If it wasn't clear before, it should be now. We're at a historical turning point in this country. We will either go forward into a new and inclusive future, or we will disintegrate into an exclusionary past, where White makes right. The confederate flag amidst the mob in our nation's capitol was the symbol of the divide. And the insurrectionists with the "Civil War" shirts, spoke more loudly with their visual than any words might have done. What was at stake in the continuation of a Trump presidency is White supremacy. Many refuse to admit this elephant in the room, but unfortunately, White supremacy has taken up way too much room in the elephant.
It wasn't so long ago the Republican party was on a mission to become more inclusive. There was a recognition, especially after the Obama election, that the country was changing, becoming more racially and religiously diverse. The message was that to be relevant as a political party, with opportunities to occupy the White House, the party would have to change too. A Black man, Michael Steele, became Chairperson of the Republican National Committee. That effort only lasted for two years, from 2009 to 2011. Apparently, one Black face at the top didn't mean much at the bottom, devoid of a meaningful
platform. Then the inclusive intention seemed to dissolve. Instead of inclusion, the party tried exclusion, with extensive gerrymandering and voter suppression. The crowning event for exclusion was the election of Donald Trump.
Trumps' intention was clear from the very beginning. We knew his history and he was open about his intentions. We knew he lied and spread misinformation, as he did his best to keep the Obama "birther" issue alive. And who could forget his "crooks and rapists" dog whistles, about our southern neighbors during the 2015 campaign.
Once in office: Muslims were banned; the wall was built; dreamers were threatened; refugees were limited; temporary protected status was diminished; Charlottesville had "good people" on both sides; and now, the former President "loves" those people who trashed our capitol, threatened the Vice President with lynching and Congress members with God knows what. Wherever he was able to limit the growth of a population of people of color or encourage White supremacists, he did it; even separating children from their parents and putting them in detention centers, a morally unspeakable act.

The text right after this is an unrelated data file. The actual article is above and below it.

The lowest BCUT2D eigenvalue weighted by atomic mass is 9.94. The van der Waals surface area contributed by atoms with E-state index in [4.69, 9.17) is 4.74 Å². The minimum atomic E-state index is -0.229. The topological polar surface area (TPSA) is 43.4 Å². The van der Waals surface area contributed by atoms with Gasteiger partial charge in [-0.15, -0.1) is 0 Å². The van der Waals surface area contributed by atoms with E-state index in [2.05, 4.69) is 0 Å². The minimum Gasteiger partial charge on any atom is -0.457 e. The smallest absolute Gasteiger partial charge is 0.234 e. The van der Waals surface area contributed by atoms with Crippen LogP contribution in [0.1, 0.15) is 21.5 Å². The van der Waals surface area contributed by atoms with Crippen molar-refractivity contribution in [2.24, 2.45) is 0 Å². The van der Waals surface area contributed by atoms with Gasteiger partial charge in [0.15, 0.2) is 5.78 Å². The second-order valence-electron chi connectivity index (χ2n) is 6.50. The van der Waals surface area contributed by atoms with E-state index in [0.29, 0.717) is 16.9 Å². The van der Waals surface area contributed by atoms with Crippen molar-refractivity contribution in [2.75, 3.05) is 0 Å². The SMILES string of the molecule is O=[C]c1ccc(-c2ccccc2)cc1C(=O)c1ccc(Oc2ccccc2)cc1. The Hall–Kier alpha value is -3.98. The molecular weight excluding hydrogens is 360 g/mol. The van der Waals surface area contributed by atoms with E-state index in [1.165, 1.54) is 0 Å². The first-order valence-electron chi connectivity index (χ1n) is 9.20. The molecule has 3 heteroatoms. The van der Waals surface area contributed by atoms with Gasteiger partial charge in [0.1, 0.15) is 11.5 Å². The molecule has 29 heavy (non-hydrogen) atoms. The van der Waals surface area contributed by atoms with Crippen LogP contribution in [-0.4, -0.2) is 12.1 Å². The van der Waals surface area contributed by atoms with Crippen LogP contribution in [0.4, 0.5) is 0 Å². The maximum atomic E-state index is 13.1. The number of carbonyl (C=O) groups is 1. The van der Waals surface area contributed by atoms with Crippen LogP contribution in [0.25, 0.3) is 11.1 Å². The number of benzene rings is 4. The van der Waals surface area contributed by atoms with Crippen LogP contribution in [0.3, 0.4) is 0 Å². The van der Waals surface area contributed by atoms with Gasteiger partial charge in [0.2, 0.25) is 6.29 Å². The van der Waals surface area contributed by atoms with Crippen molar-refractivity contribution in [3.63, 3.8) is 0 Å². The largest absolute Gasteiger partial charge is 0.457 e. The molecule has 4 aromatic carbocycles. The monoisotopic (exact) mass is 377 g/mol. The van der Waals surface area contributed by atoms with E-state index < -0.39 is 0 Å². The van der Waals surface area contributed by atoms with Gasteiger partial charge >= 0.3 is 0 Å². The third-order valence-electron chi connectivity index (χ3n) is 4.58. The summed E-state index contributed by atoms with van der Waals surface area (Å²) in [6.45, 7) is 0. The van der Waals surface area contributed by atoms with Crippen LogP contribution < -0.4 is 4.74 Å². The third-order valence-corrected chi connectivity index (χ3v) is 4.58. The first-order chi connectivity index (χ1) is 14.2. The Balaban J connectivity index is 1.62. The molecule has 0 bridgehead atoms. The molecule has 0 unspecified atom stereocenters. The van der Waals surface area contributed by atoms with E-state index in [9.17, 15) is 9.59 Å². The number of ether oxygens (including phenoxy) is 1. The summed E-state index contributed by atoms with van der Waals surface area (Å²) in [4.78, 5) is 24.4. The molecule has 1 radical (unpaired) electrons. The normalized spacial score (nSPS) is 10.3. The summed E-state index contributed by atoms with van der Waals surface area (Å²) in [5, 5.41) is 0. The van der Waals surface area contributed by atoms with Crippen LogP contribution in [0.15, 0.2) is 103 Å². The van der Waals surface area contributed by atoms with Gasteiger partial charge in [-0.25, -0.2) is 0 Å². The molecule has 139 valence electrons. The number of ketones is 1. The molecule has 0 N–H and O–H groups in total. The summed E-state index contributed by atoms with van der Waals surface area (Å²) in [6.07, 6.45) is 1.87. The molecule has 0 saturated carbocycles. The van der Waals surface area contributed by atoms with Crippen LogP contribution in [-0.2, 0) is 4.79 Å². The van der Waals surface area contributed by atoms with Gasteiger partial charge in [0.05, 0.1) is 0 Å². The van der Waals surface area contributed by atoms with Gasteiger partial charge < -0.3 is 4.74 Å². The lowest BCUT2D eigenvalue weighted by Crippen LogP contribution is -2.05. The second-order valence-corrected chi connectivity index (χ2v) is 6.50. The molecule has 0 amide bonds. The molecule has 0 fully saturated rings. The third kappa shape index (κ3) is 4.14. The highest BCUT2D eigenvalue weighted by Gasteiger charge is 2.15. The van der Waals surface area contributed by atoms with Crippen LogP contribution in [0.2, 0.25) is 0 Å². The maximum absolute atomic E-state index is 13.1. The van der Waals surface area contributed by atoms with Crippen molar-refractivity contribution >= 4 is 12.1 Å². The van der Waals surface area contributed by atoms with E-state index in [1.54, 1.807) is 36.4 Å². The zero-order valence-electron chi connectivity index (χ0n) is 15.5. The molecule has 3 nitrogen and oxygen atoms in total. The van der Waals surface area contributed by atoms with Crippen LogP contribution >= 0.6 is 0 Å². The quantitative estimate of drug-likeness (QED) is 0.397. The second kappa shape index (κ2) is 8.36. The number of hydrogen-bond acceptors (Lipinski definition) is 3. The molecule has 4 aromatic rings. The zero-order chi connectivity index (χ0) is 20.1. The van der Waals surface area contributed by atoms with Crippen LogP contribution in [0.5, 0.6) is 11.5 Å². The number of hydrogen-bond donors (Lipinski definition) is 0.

Trump, unable or unwilling to understand racial dynamics, continues to profess his love for Black people. "Well, my message is that I love the Black community and I've done more for the Black community than any other president, and I say with the possible exception of Abraham Lincoln, and I mean that, with opportunity zones, and with criminal justice reform, with prison reform, with what we've done for historically Black universities, colleges, schools, what we've done. It's nobody's done more. Abraham Lincoln, let's give him the nod, but beyond that, nobody's done more. I love the Black community."
One wonders if the former President's love extends to George Floyd or Breonna Taylor, or any number of Black Lives Matter marchers? One wonders if he would ever kneel to honor the life of just one Black man? It wouldn't have to be for eight minutes and forty-six seconds. Just touching one knee to the floor like a Colin Kaepernick would do.
At the recent meeting of the Republican National Committee, Nikki Haley suggested the party might want to embrace "inclusion" in the future, given the drubbing the party took in Georgia. At the same meeting, Governor Noem said the recently elected Senators from Georgia were "communists." After the former President, the Republican party faces a choice and an uncertain future. But the choice is clear from the remarks of these women, inclusion or exclusion.
The other party facing a choice is the Christian church, one of the significant supports for the Trump presidency. If the church is not inclusive, it is not the church of Jesus Christ. How you can represent one of the most inclusive and welcoming persons in human history by remaining exclusive is beyond comprehension. If your church community is not racially diverse, welcoming of all sexual orientations, and open to dialogue and friendship with other faith communities, you shouldn't call yourself a "Christian" church. And it doesn't count to make excuses based on location or past efforts. Change the racist or exclusive infrastructure of the community you are in! The church's mission is to build the Kingdom, the beloved community. That includes all!
And please, don't ever tell us again an apostle of exclusion is sent to us by God. That's definitely using God's name in vain.
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